Today the Mortgage Bankers Association put out a revision in its 2009 originations forecast. A big revision. A $700 billion revision. “$84 billion of the drop is due to lower purchase originations and the rest is due to lower rate/term refinances and very low volumes in the Fannie Mae and Freddie Mac Home Affordable Refinance Program (HARP).” That’s big too.
The MBA had raised its forecast by over $800 billion in March following the drop in interest rates associated with the Fed’s announcement on the Treasury bond and mortgage-backed securities purchases programs as well as the implementation of the HARP. But at the time it warned that rates might not stay low, and guess what? They didn’t.
The refi’s dropped off for two reasons, one being the interest rate rise, and the second being the poor results on the HARP. Now we’ve been discussing this a lot here on the blog, specifically that interest rates in the 5’s don’t do much for the refi market, because an awful lot of borrowers already refi’d during the housing boom in the 5’s. But it may be even more than that, i.e. eligibility issues.
“While generally accepted estimates were that around 1.5 to 2 million borrowers might avail themselves of this program, with many more potentially eligible, to date only about 13,000 loans have been completed,” notes the MBA’s chief economist, Jay Brinkmann. “It is difficult to craft a scenario under which origination volumes would come anywhere close to reaching the numbers originally envisioned for the program, particularly under our higher rate environment.” Hate to toot the blog’s horn, but we had that last week.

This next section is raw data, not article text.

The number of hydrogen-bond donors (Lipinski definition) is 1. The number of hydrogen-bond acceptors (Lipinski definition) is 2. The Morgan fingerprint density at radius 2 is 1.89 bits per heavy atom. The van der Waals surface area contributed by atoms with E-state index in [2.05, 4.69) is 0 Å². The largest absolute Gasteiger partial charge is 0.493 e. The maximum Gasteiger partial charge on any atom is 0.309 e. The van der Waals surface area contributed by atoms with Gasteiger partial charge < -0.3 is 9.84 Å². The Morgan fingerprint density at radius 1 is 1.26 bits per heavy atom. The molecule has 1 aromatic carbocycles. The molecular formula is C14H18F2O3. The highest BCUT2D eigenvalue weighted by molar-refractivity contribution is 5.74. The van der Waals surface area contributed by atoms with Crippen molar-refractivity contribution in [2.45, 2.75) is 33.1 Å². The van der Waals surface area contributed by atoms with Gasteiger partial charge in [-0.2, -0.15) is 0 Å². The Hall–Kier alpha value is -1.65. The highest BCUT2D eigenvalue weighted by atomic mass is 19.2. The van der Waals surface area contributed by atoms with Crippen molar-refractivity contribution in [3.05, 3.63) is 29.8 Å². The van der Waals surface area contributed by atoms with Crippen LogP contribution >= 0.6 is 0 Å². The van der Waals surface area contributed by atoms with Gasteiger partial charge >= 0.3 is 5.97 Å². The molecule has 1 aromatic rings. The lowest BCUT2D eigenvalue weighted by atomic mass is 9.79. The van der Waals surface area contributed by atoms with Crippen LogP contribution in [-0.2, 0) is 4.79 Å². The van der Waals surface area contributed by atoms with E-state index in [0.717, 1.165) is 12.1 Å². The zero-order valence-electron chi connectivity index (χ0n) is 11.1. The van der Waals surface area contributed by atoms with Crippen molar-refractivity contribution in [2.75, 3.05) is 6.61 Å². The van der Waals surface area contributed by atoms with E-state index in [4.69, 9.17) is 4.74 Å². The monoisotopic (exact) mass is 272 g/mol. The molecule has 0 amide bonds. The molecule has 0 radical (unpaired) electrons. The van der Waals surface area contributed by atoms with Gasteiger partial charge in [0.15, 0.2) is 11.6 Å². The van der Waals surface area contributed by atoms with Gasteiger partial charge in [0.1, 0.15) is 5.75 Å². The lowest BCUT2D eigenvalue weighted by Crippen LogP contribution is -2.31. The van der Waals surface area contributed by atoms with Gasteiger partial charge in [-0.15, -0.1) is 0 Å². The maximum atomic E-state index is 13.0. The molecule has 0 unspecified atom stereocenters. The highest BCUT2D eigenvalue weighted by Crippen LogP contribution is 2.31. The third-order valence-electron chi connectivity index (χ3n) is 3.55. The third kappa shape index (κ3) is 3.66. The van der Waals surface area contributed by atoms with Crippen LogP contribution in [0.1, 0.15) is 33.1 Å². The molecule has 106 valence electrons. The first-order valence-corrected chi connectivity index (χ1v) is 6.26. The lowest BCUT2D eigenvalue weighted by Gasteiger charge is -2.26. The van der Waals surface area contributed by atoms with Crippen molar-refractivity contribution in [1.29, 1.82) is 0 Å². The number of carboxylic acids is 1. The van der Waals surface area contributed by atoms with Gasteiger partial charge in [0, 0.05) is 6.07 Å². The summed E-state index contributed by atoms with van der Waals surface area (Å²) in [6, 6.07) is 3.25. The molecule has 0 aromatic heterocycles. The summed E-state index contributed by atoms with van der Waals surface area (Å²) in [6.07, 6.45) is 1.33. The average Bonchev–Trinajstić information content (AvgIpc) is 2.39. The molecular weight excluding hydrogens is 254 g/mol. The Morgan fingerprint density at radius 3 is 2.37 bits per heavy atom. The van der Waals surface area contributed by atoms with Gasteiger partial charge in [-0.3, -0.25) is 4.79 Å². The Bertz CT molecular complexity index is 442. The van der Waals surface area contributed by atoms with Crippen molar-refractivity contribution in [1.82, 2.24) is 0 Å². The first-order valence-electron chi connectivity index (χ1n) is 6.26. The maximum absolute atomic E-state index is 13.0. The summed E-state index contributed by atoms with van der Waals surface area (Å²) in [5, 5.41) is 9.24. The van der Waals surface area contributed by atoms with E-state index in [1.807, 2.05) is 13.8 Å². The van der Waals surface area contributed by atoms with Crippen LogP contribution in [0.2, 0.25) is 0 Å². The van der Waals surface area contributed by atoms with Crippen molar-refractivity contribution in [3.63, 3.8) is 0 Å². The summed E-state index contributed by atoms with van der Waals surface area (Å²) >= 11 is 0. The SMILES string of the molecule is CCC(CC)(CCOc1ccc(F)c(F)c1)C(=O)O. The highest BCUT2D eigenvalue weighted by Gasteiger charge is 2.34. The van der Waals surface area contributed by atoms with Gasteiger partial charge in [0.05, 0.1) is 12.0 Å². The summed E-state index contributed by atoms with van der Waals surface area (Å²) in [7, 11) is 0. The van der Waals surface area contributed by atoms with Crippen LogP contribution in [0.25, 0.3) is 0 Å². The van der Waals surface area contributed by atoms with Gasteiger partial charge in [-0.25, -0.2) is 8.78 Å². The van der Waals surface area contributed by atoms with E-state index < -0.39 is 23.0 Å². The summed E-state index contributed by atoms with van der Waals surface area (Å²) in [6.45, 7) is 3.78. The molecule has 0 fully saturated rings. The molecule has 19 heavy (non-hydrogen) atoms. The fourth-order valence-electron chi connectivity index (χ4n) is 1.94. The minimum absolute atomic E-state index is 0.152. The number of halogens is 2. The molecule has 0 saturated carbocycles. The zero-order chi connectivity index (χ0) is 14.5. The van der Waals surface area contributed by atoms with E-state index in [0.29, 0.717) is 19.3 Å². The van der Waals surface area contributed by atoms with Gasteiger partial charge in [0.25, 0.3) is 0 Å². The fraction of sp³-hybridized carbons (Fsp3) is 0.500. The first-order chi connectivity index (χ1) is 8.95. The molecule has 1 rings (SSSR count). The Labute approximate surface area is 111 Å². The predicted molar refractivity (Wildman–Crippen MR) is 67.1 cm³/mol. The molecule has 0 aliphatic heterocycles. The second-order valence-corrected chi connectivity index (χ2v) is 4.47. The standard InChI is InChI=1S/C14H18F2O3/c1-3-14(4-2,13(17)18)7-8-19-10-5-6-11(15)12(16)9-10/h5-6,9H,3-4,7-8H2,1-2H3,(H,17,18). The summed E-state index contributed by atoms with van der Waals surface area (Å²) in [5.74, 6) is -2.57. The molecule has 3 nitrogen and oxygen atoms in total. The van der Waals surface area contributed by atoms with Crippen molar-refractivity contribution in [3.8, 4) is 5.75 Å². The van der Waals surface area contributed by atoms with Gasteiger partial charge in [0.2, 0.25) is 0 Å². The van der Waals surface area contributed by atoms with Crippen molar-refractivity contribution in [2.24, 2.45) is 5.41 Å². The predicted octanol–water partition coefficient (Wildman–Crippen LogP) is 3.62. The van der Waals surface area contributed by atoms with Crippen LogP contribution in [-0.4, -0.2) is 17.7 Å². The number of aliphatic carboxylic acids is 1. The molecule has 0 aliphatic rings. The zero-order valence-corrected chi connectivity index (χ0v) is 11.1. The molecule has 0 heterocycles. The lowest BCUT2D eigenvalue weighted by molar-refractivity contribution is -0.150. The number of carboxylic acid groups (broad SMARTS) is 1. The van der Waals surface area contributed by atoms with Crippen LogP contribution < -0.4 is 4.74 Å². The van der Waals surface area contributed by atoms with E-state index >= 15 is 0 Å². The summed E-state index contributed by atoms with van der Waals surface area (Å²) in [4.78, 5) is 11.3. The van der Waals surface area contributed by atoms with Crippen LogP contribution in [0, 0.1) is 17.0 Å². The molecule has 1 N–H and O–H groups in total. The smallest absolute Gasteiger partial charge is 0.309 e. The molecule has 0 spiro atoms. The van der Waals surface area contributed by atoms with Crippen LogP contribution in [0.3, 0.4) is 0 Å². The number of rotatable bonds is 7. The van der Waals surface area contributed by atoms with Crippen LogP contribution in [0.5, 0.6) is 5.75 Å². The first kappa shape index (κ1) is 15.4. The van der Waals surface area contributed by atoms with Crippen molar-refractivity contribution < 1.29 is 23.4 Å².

The MBA also lowered its purchase mortgage originations estimate, citing bigger-than-expected home price drops and a larger share of distressed sales to investors, the bulk of whom pay in cash.
Oh and one more thing: “The MBA forecast is for increasing interest rates through the end of the year and through 2010.”
A lot of folks out there contend that I am overly bearish on the beat I cover. Some go so far as to call me “miserable,” while others claim I choose to see the glass half empty. I am and do neither. I’m not a bear; I’m a realist. It’s your right to have an opinion, but it’s not my job. My job is to gather for you and funnel to you the facts: The numbers, the trends, the industry forecasts and the experts’ analyses. I have no agenda and frankly gain nothing from being either a bull or a bear. If anything, I’d be better off personally as a housing bull. CNBC doesn’t allow me to own stock, but I can own a house, and I do. If you think housing has bottomed, that’s your opinion, but that’s just what it is: Opinion.
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